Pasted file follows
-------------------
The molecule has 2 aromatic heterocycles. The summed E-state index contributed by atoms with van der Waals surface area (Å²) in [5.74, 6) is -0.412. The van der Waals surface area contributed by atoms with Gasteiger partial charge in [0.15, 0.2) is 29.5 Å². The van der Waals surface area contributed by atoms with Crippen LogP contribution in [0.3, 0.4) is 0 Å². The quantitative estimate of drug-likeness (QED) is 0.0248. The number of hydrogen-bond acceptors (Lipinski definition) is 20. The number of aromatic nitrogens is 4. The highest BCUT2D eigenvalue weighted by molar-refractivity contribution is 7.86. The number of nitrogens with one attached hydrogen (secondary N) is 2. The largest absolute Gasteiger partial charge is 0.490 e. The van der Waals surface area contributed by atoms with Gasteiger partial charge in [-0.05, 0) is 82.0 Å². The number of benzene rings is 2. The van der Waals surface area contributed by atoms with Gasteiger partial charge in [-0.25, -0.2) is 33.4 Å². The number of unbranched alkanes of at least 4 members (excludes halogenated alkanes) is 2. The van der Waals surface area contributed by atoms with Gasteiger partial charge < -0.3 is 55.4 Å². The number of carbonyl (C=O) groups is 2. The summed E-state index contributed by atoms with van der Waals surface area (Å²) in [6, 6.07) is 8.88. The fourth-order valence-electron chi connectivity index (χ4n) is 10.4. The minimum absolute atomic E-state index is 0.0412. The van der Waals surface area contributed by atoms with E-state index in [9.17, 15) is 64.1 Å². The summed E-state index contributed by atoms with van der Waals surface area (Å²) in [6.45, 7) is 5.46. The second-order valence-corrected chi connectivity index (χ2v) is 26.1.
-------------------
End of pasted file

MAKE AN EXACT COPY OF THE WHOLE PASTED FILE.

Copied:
The molecule has 2 aromatic heterocycles. The summed E-state index contributed by atoms with van der Waals surface area (Å²) in [5.74, 6) is -0.412. The van der Waals surface area contributed by atoms with Gasteiger partial charge in [0.15, 0.2) is 29.5 Å². The van der Waals surface area contributed by atoms with Crippen LogP contribution in [0.3, 0.4) is 0 Å². The quantitative estimate of drug-likeness (QED) is 0.0248. The number of hydrogen-bond acceptors (Lipinski definition) is 20. The number of aromatic nitrogens is 4. The highest BCUT2D eigenvalue weighted by molar-refractivity contribution is 7.86. The number of nitrogens with one attached hydrogen (secondary N) is 2. The largest absolute Gasteiger partial charge is 0.490 e. The van der Waals surface area contributed by atoms with Gasteiger partial charge in [-0.05, 0) is 82.0 Å². The number of benzene rings is 2. The van der Waals surface area contributed by atoms with Gasteiger partial charge in [-0.25, -0.2) is 33.4 Å². The number of unbranched alkanes of at least 4 members (excludes halogenated alkanes) is 2. The van der Waals surface area contributed by atoms with Gasteiger partial charge < -0.3 is 55.4 Å². The number of carbonyl (C=O) groups is 2. The summed E-state index contributed by atoms with van der Waals surface area (Å²) in [6, 6.07) is 8.88. The fourth-order valence-electron chi connectivity index (χ4n) is 10.4. The minimum absolute atomic E-state index is 0.0412. The van der Waals surface area contributed by atoms with E-state index in [9.17, 15) is 64.1 Å². The summed E-state index contributed by atoms with van der Waals surface area (Å²) in [6.45, 7) is 5.46. The second-order valence-corrected chi connectivity index (χ2v) is 26.1.